If you've ever been to the Dalmatian Coast of Croatia, you most likely quickly tired of the repetitive menus boasting the same 10 or so dishes regardless of what town you're in.
Even when the quality is high (unfortunately it's often simply average) there aren't exactly a smorgasbord of flavors in Croatian dishes and eating out is expensive. (between $15-$30 per main dish at restaurants).
Street food and fast food in Croatia is literally non-existent (although there is much more variety when you get up to a big city like Zagreb which is more European and therefore multi-cultural) except for the odd pizza spot.
Lack of Variety in Dubrovnik
On my trip to Croatia in July, I found myself in the food doldrums by my 2nd day in Dubrovnik. After about 2-3 meals of bland overpriced seafood risotto or grilled calamari or white fish with french fries (always nice, just not cheap by any means), I did find one more interesting meal at a Bosnian place called Taj Mahal (bbq'd kebabs of meat with nice sides of yogurt-still about $20-$25 per plate) but that was as exciting as it was going to get.
Hoping to find a magical streak of more interesting Croatian restaurants outside the center of Dubrovnik , I asked local business owner, Goren, of Stella's restaurant, his suggestions on where to find higher quality restaurant with better prices. His answer was, quite simply that I was not going to find this in Dubrovnik or in any coastal town. He told me the price of dining out (and the lack of selection) is a big reason why Croatians rarely go out to eat.
A Treat for Seafood Lovers
BUT, he said, if you love oysters and seafood 'I have a place you should definitely check out.' (Goren lived in LA for a few years about a decade ago and therefore speaks great English and loves Californians...). It's called Ston, and is about a 30 minute drive from Dubrovnik. It's known for it's fantastic oysters, which get pulled right out of the bay there for your lunch.'
Turns out there are two sides to Ston and the part where all the better food is is called Mali-Ston (according to Goren-but we heard the same info from most ppl). Goren offered to take us out to Ston the next day, his day off, so he could take us to a restaurant that we wouldn't be able to find on our own.
Like a restaurant with no advertisements or sign and no restaurant name.... so basically someone's house in which they cook seafood they've just pulled right out of the water, in their small one four burner stove kitchen, and serve it on the back porch overlooking the water.
Secret Restaurant in Ston
An unnamed restaurant off the beaten path? You bet! I'm always up for an adventure that benefits my palate. I was in..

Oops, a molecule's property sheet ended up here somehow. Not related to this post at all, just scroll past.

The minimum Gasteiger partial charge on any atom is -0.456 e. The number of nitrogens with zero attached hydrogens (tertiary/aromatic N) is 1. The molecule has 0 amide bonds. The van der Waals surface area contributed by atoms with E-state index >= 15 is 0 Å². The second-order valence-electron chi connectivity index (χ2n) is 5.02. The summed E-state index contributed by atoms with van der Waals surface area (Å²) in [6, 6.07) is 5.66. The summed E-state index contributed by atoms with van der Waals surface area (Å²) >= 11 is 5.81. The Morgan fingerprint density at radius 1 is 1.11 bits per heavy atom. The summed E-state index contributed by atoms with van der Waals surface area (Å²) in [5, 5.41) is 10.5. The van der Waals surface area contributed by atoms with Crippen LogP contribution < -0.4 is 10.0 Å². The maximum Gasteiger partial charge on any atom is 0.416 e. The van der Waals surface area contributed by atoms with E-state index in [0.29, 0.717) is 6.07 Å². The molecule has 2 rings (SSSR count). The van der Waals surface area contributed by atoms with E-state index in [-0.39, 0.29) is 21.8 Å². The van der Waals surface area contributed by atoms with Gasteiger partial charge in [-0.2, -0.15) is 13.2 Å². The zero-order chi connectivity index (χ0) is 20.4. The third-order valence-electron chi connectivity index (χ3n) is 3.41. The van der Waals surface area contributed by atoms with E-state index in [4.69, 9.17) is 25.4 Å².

The next day Goren picked my friend and I up and took us out to Ston. It was about a 30 minute drive from Dubrovnik up towards the Pljet Peninsula.
We would never have found this place on our own. Goren doesn't even know the name of the 'restaurant' he just knows the names of the owners, his friends (I have a feeling it's not actually a restaurant but that they do meals for tourists when possible, for some extra money).
The Best Meal in Croatia
What followed was the best meal I had during my three week trip in Croatia (other than the meals I cooked at our airbnb apartments). We enjoyed seven courses of fresh seafood pulled right out of the water minutes before it was served to us (each course was between 30 minutes to one hour apart since these were two people with one tiny stove shelling and cleaning and cooking all of our food).
The fish butter herb soup, fresh clams, mussels, oysters and squid, and black squid ink risotto (with more ink than I've ever had in a squid ink risotto dish) more than made up for the undrinkable wine (much of the wine you'll get on islands in Croatia is really bad. The exception is generally wine from the Istrian peninsula).
After this meal, we were never impressed again by a seafood dish in Croatia in comparison with the quality we enjoyed during this four hour lunch in Ston. To top it off our bill per person was about $35 for the seven course meal. In Dubrovnik we would have paid this for one entree.
More to Ston Than Food
An added benefit to our visiting Ston was finding a very cool old ancient wall and stairway on the way to the restaurant. On the way back from lunch we got out and went to explore and climb the stairs, which offered views of the whole area (you can see the wall and stairs in some of the photos attached here). Not to mention an old salt field where we learned about the salt production that used to happen in the area (apparently there was a time that salt was more valuable than gold!)
While the eating and drinking can be quite expensive in Croatia, lodging can be found for very cheaply if you use Airbnb instead of booking hotels. We paid between $45 and $60/night (and split the cost) for apartments with two beds, and often two bedrooms which really helped off-set the costs of the overpriced dining out and wine.